Their high-stakes gambit paid off.  What looked like a hopelessly divided moderate Republican constituency coalesced around the Weld-Cellucci ticket.

As regularly happens in Massachusetts, conservatives lost yet again.

Today, national conservatives face an eerily similar dilemma. Although, this time, it is they who risk splitting the electorate.

Can Cruz and Rubio pull off a Weld-Cellucci and pair-up for the good of the conservative cause?

Idle whispering about a so-called “brokered” convention continues to arise, as visions of the “smoke-filled room” dance in the heads of political insiders. Unfortunately, those with such visions must already be lighting up something or other in their own smoke-filled hideaways.

If anything would taint a Republican nomination, it would be the appearance of Karl Rove, Mitch McConnell, and company denying Trump the nomination, after he won a clear plurality of states and delegates. Rubio, himself, played into this scenario, recently telling Fox news: “You don’t win the nomination by how many states you win.”

Such delusional political thinking will only serve as a harbinger of a Trumpian third-party effort. Who could really blame him for not accepting such an ill-gotten result?  After all, it’s not 1876 or 1920 anymore.

Forget about brokering a deal after all the votes are in. To borrow a phrase: Do it now.

The “brokering” should take place directly between Marco Rubio and Ted Cruz. Each has a legitimate claim at being the one truly conservative alternative to Donald Trump. Neither has a clear route to the so-called non-Trump lane, as long as the other remains in the race. Yet neither has a strong reason to get out, each expecting to be the “last man standing” in the demolition derby to take on Trump one-on-one.

Right now, rather than hurting Trump, they are damaging each other. In the most recent Texas debate, Rubio and Cruz pressed each other less and targeted their potent verbal firepower on Trump. That’s a marked improvement over bickering with each other.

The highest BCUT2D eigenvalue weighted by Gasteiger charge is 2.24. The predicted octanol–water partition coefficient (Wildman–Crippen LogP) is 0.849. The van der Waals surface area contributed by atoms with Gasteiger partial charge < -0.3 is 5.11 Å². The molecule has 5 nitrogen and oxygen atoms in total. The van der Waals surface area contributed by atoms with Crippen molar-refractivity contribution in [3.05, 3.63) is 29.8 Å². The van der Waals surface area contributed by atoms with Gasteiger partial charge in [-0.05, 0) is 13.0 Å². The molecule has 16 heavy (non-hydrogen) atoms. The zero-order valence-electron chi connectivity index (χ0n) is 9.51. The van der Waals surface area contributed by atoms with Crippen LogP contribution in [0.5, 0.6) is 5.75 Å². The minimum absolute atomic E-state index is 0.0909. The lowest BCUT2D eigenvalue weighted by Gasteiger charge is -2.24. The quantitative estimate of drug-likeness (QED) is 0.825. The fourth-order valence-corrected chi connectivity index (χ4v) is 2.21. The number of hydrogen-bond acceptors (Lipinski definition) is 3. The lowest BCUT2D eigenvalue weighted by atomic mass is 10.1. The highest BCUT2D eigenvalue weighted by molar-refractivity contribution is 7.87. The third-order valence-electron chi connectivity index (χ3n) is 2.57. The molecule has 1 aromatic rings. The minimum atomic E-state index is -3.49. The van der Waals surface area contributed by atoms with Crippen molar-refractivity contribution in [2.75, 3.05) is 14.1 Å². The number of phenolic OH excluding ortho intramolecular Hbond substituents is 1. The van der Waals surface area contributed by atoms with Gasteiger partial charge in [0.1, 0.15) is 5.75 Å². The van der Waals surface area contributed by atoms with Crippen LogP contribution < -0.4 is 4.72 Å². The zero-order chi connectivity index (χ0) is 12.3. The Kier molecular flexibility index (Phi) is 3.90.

But, if one seriously doubts that Trump has converted to conservatism, then Rubio and Cruz are still risking doing a disservice to the nation and to the conservative movement by continuing their rival campaigns.

How might Rubio and Cruz team up? The road map leads right back to that Massachusetts gubernatorial race of 1990.

Because Weld and Cellucci joined forces early in that race in September 1989, there was no bad blood between their campaigns, no harsh words exchanged. It’s too late to avoid such intramural flare-ups between Rubio and Cruz. Yet, because they are both genuinely committed to the conservative Republican agenda, they should be gentlemanly enough to overcome the sharp elbows and heated rhetoric.

Each brings to the table what the other lacks at this moment. Cruz brings toughness, inspiring confidence that he will do what he says; Rubio promises to broaden the base.

It’s another echo of 1990, when Weld delivered the “vision” and the eccentric Brahmanisms, as Cellucci brought his nuts and bolts knowledge of state government combined with an ethnic appeal.

Neither is the other’s ideal VP pick, but each both reinforces and complements the other very well. It’s a conservative replay of the Bill Clinton – Al Gore 1992 generational dream team pairing.

When Weld and Cellucci hammered out their ticket, Weld assured Cellucci an active role in the administration, especially in the inner workings the of state bureaucracy, where Cellucci’s experience supplemented Weld’s lack of interest.

In like fashion, a President Rubio should guarantee Vice President Cruz a powerful portfolio over judicial nominees, the Justice Department, and immigration policy.

On the other hand, a President Cruz should assure V.P. Rubio an active and decisive role in foreign policy, national defense, and homeland security.

In most aspects of life, it takes the bigger person to willingly accept the lesser position for the greater good. If these ideas find their way to Rubio and Cruz, conservatives must hope that the bigger man steps forward. And does so immediately.

Joseph Tortelli

Joseph Tortelli

Joseph Tortelli is a freelance writer. Read his past columns here.